4. Orchids

Orchids-funeral flower arrangements
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Orchids are without a doubt one of the most different of all the flowers included in this list. They are a very delicate flower, and one that you need to get up close to in order to really see and appreciate the details the flower has.

They can be used as cut flowers, or the entire plant can also be used. If you want to use orchids at a funeral, consider the pink and white variety for best results.

These flowers have the universal meaning of “I will always love you”, so are perfect for a funeral.

5. Gladioli

Gladioli-funeral flower arrangements
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A flower from the iris family, the gladioli has long been a popular choice of funeral flowers. They are a tall and slender flower, with blooms blossoming vertically up the stem.

This unique shape and how they grow in bunches along a single stem, symbolize things like strength and integrity, qualities that we always want to remember in those that have passed on in our lives.

They also come in many colors, so they can suit any arrangement or bouquet that you put them in.

These flowers can be used on their own, but can also be paired with other blooms to make an incredible arrangement that is sure to look great.

6. Hydrangeas

Hydrangeas-funeral flower arrangements
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Hydrangeas feature a very bulky shape made up of several small blossoms, which make them great for bouquets, wreaths, and various other types of arrangements.

Like many of the flowers we have mentioned, they come in many colors, and can be given appropriately for a wide range of events.

The main reason these flowers are so common for funerals is because some of what they symbolize.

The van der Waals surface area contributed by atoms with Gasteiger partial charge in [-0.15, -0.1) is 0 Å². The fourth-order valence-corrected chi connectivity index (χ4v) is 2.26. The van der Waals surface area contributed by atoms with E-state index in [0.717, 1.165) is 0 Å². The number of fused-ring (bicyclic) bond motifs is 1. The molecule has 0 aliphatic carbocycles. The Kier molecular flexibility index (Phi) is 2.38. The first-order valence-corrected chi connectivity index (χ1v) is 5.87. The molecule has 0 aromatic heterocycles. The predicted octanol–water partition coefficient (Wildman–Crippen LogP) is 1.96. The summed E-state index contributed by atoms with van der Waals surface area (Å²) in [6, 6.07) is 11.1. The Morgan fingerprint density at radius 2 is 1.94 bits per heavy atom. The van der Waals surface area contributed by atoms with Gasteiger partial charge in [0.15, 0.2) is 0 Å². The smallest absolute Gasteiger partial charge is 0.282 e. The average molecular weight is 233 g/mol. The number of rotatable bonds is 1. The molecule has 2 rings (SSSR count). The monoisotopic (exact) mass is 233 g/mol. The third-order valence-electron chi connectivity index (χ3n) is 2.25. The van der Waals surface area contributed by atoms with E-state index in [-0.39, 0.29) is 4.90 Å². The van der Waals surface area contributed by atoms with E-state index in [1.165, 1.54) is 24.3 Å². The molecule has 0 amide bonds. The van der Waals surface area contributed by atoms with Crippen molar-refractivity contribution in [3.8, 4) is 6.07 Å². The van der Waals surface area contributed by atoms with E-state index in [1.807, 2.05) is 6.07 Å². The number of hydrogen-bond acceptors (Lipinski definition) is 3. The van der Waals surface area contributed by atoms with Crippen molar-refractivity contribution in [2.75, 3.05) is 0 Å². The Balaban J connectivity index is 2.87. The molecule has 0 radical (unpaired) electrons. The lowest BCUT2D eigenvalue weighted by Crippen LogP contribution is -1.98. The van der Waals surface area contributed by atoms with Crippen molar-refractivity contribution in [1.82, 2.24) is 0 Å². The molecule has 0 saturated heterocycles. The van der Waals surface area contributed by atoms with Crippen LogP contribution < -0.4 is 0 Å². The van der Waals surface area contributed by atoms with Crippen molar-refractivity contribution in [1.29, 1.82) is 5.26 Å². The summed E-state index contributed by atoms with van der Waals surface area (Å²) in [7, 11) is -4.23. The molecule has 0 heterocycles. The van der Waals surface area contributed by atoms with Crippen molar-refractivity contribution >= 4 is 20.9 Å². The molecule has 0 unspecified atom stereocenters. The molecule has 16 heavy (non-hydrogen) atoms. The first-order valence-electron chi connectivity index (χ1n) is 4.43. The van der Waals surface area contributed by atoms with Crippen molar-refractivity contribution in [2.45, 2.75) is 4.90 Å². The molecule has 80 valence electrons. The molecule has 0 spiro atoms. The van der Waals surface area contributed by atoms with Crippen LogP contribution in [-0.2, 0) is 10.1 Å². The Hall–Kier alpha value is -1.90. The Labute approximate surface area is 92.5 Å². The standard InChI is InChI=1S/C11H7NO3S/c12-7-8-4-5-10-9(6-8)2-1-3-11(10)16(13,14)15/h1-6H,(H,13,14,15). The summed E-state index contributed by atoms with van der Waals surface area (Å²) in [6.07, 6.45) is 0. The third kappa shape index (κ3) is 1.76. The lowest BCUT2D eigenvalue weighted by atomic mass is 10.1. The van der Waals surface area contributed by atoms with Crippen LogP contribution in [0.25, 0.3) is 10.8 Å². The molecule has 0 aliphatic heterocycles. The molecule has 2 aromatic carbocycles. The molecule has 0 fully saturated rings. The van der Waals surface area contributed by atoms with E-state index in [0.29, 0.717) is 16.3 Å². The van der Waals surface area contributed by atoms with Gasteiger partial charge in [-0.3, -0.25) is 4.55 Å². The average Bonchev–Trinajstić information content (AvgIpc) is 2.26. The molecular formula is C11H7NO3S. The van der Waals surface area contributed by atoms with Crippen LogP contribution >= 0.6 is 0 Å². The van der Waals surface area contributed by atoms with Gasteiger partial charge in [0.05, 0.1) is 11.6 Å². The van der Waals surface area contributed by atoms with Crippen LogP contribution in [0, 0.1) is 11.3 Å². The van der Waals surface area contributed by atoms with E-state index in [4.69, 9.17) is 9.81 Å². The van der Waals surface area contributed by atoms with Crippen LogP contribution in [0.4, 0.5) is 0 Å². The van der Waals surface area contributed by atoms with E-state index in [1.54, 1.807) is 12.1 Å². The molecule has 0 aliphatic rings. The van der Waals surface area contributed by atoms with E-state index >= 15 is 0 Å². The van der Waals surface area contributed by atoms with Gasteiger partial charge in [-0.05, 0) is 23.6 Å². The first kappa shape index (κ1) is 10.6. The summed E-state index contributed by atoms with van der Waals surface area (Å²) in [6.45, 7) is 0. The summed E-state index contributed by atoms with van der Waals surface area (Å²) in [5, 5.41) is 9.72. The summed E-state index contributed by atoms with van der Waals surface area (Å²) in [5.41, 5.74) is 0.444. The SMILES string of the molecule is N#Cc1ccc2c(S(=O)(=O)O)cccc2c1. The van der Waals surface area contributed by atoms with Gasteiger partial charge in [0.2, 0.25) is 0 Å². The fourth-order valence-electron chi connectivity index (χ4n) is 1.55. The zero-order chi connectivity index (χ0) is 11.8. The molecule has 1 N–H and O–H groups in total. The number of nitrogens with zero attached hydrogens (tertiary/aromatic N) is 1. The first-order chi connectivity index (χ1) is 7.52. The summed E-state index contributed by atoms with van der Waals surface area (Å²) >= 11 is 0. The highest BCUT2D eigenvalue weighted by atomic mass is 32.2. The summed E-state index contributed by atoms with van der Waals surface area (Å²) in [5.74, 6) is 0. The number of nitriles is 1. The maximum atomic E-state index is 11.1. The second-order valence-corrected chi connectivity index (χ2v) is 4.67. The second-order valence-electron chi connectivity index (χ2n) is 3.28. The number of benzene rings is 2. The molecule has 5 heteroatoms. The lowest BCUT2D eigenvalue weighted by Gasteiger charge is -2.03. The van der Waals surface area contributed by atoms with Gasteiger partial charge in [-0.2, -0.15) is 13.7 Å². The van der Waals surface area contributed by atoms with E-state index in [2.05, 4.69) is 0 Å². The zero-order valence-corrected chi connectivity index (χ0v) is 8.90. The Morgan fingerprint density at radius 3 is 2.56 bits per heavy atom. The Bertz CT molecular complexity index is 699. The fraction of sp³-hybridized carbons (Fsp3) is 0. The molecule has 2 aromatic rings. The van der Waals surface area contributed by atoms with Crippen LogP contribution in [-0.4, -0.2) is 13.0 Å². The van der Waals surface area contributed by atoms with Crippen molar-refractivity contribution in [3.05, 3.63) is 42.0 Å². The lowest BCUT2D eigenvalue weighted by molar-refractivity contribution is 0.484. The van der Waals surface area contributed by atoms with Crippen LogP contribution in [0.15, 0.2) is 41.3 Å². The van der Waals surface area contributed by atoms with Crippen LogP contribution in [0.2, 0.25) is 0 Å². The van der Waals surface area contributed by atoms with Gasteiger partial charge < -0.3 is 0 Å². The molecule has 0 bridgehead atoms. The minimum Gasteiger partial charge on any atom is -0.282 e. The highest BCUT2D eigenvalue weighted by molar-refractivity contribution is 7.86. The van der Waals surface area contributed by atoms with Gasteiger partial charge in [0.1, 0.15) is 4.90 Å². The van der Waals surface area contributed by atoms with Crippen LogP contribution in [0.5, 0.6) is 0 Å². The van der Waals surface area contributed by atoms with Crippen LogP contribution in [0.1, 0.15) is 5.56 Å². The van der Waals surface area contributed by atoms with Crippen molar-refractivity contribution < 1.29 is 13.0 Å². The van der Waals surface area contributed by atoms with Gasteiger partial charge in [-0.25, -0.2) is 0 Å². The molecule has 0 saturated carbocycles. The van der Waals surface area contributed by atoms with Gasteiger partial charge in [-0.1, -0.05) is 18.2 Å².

While the meaning of this flower isn’t as well-known as some others, they are believed to symbolize things like heartfelt emotion, gratitude, grace, and deep understanding.

If you want something a little more long-lasting, the hydrangea plant will stay alive and thrive longer than the cut arrangement.

7. Chrysanthemums

Chrysanthemums-funeral flower arrangements
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Mums, as they are often called, are among the most unique-looking flowers on the planet. Some grow to look almost like a daisy, while others will look similar to pom-poms.

They come in a range of colors, and make an interesting inclusion in just about any flower arrangement or bouquet.

However, you need to be careful with chrysanthemums, as they have different meanings and symbolism in different parts of the world.

In much of Europe and the USA, they have meanings relating to sympathy and honor. Of course, like other flowers, the color can have an impact on the meaning too.

But in Asian countries, this flower signifies rebirth, and isn’t often given at funerals, but baby showers instead.

In conclusion, these are some of the most popular funeral flowers for families and friends to give and present at funerals.

They do a good job at looking beautiful, while still respecting and remembering those that we have lost.